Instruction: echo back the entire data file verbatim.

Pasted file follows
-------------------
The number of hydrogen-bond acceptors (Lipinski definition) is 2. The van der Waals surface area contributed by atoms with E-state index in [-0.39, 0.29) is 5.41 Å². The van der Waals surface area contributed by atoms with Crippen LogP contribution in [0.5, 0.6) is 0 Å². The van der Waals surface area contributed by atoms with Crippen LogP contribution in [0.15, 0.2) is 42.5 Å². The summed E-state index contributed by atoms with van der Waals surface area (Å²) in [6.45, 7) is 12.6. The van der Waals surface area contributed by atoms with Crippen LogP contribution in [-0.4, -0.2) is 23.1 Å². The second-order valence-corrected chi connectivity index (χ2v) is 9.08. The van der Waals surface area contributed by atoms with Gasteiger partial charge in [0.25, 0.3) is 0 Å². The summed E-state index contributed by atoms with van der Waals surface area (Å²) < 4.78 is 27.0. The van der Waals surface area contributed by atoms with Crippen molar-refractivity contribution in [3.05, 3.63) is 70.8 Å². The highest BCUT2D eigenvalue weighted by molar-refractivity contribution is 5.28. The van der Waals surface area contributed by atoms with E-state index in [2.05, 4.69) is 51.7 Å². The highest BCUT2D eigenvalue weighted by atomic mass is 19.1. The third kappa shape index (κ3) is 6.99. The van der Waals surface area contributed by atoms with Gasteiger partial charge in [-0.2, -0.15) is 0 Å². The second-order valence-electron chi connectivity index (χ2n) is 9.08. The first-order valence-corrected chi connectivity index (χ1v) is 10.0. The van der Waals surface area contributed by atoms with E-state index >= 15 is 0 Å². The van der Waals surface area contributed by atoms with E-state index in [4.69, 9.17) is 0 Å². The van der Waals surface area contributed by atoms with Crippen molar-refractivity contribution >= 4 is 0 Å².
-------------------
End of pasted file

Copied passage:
The number of hydrogen-bond acceptors (Lipinski definition) is 2. The van der Waals surface area contributed by atoms with E-state index in [-0.39, 0.29) is 5.41 Å². The van der Waals surface area contributed by atoms with Crippen LogP contribution in [0.5, 0.6) is 0 Å². The van der Waals surface area contributed by atoms with Crippen LogP contribution in [0.15, 0.2) is 42.5 Å². The summed E-state index contributed by atoms with van der Waals surface area (Å²) in [6.45, 7) is 12.6. The van der Waals surface area contributed by atoms with Crippen LogP contribution in [-0.4, -0.2) is 23.1 Å². The second-order valence-corrected chi connectivity index (χ2v) is 9.08. The van der Waals surface area contributed by atoms with Gasteiger partial charge in [0.25, 0.3) is 0 Å². The summed E-state index contributed by atoms with van der Waals surface area (Å²) < 4.78 is 27.0. The van der Waals surface area contributed by atoms with Crippen molar-refractivity contribution in [3.05, 3.63) is 70.8 Å². The highest BCUT2D eigenvalue weighted by molar-refractivity contribution is 5.28. The van der Waals surface area contributed by atoms with E-state index in [2.05, 4.69) is 51.7 Å². The highest BCUT2D eigenvalue weighted by atomic mass is 19.1. The third kappa shape index (κ3) is 6.99. The van der Waals surface area contributed by atoms with Gasteiger partial charge in [-0.2, -0.15) is 0 Å². The second-order valence-electron chi connectivity index (χ2n) is 9.08. The first-order valence-corrected chi connectivity index (χ1v) is 10.0. The van der Waals surface area contributed by atoms with E-state index >= 15 is 0 Å². The van der Waals surface area contributed by atoms with E-state index in [4.69, 9.17) is 0 Å². The van der Waals surface area contributed by atoms with Crippen molar-refractivity contribution >= 4 is 0 Å².